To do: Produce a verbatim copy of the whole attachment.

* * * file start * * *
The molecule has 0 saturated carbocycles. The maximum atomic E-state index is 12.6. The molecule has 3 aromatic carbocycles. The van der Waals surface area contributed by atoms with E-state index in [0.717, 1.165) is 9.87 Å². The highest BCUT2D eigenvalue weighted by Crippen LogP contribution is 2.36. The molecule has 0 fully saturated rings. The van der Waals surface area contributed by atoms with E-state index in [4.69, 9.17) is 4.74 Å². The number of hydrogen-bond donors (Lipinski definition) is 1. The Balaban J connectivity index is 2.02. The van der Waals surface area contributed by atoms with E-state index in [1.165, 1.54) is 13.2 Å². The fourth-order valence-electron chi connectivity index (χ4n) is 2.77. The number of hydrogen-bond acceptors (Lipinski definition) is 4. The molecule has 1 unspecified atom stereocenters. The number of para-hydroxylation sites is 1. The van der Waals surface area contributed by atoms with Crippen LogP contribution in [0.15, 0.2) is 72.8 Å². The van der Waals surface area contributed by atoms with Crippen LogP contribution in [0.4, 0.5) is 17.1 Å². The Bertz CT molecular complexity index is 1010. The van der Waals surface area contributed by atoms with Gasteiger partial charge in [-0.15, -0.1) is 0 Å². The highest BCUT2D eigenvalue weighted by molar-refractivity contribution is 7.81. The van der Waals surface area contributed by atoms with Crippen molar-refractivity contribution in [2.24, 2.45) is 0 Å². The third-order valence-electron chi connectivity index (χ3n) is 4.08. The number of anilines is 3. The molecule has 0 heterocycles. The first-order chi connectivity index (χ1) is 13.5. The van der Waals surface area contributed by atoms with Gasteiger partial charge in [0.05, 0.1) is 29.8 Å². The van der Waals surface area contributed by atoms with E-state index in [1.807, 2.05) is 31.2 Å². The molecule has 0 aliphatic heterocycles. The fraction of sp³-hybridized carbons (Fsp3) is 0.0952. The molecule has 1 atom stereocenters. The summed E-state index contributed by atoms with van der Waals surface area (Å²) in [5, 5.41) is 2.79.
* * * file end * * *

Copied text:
The molecule has 0 saturated carbocycles. The maximum atomic E-state index is 12.6. The molecule has 3 aromatic carbocycles. The van der Waals surface area contributed by atoms with E-state index in [0.717, 1.165) is 9.87 Å². The highest BCUT2D eigenvalue weighted by Crippen LogP contribution is 2.36. The molecule has 0 fully saturated rings. The van der Waals surface area contributed by atoms with E-state index in [4.69, 9.17) is 4.74 Å². The number of hydrogen-bond donors (Lipinski definition) is 1. The Balaban J connectivity index is 2.02. The van der Waals surface area contributed by atoms with E-state index in [1.165, 1.54) is 13.2 Å². The fourth-order valence-electron chi connectivity index (χ4n) is 2.77. The number of hydrogen-bond acceptors (Lipinski definition) is 4. The molecule has 1 unspecified atom stereocenters. The number of para-hydroxylation sites is 1. The van der Waals surface area contributed by atoms with Crippen LogP contribution in [0.15, 0.2) is 72.8 Å². The van der Waals surface area contributed by atoms with Crippen LogP contribution in [0.4, 0.5) is 17.1 Å². The Bertz CT molecular complexity index is 1010. The van der Waals surface area contributed by atoms with Gasteiger partial charge in [-0.15, -0.1) is 0 Å². The highest BCUT2D eigenvalue weighted by molar-refractivity contribution is 7.81. The van der Waals surface area contributed by atoms with Crippen molar-refractivity contribution in [2.24, 2.45) is 0 Å². The third-order valence-electron chi connectivity index (χ3n) is 4.08. The number of anilines is 3. The molecule has 0 heterocycles. The first-order chi connectivity index (χ1) is 13.5. The van der Waals surface area contributed by atoms with Gasteiger partial charge in [0.05, 0.1) is 29.8 Å². The van der Waals surface area contributed by atoms with E-state index in [1.807, 2.05) is 31.2 Å². The molecule has 0 aliphatic heterocycles. The fraction of sp³-hybridized carbons (Fsp3) is 0.0952. The molecule has 1 atom stereocenters. The summed E-state index contributed by atoms with van der Waals surface area (Å²) in [5, 5.41) is 2.79.